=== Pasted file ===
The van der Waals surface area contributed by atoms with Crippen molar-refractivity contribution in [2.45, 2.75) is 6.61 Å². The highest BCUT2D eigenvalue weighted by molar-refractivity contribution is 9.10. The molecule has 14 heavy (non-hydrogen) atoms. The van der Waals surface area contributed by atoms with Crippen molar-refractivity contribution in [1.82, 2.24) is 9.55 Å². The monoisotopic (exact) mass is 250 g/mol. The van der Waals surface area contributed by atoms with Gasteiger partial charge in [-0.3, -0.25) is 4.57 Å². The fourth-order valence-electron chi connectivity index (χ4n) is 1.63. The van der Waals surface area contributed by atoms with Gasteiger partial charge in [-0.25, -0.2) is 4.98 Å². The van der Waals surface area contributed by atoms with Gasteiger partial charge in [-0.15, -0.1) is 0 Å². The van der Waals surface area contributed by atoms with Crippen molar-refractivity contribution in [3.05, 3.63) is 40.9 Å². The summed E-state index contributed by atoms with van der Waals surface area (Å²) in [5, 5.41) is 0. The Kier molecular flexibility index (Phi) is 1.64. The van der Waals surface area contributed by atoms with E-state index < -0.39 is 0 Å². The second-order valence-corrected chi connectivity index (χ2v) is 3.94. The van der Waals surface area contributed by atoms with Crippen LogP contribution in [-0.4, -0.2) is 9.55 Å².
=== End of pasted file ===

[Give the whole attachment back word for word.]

The van der Waals surface area contributed by atoms with Crippen molar-refractivity contribution in [2.45, 2.75) is 6.61 Å². The highest BCUT2D eigenvalue weighted by molar-refractivity contribution is 9.10. The molecule has 14 heavy (non-hydrogen) atoms. The van der Waals surface area contributed by atoms with Crippen molar-refractivity contribution in [1.82, 2.24) is 9.55 Å². The monoisotopic (exact) mass is 250 g/mol. The van der Waals surface area contributed by atoms with Gasteiger partial charge in [-0.3, -0.25) is 4.57 Å². The fourth-order valence-electron chi connectivity index (χ4n) is 1.63. The van der Waals surface area contributed by atoms with Gasteiger partial charge in [-0.25, -0.2) is 4.98 Å². The van der Waals surface area contributed by atoms with Gasteiger partial charge in [-0.15, -0.1) is 0 Å². The van der Waals surface area contributed by atoms with Crippen molar-refractivity contribution in [3.05, 3.63) is 40.9 Å². The summed E-state index contributed by atoms with van der Waals surface area (Å²) in [5, 5.41) is 0. The Kier molecular flexibility index (Phi) is 1.64. The van der Waals surface area contributed by atoms with E-state index < -0.39 is 0 Å². The second-order valence-corrected chi connectivity index (χ2v) is 3.94. The van der Waals surface area contributed by atoms with Crippen LogP contribution in [-0.4, -0.2) is 9.55 Å².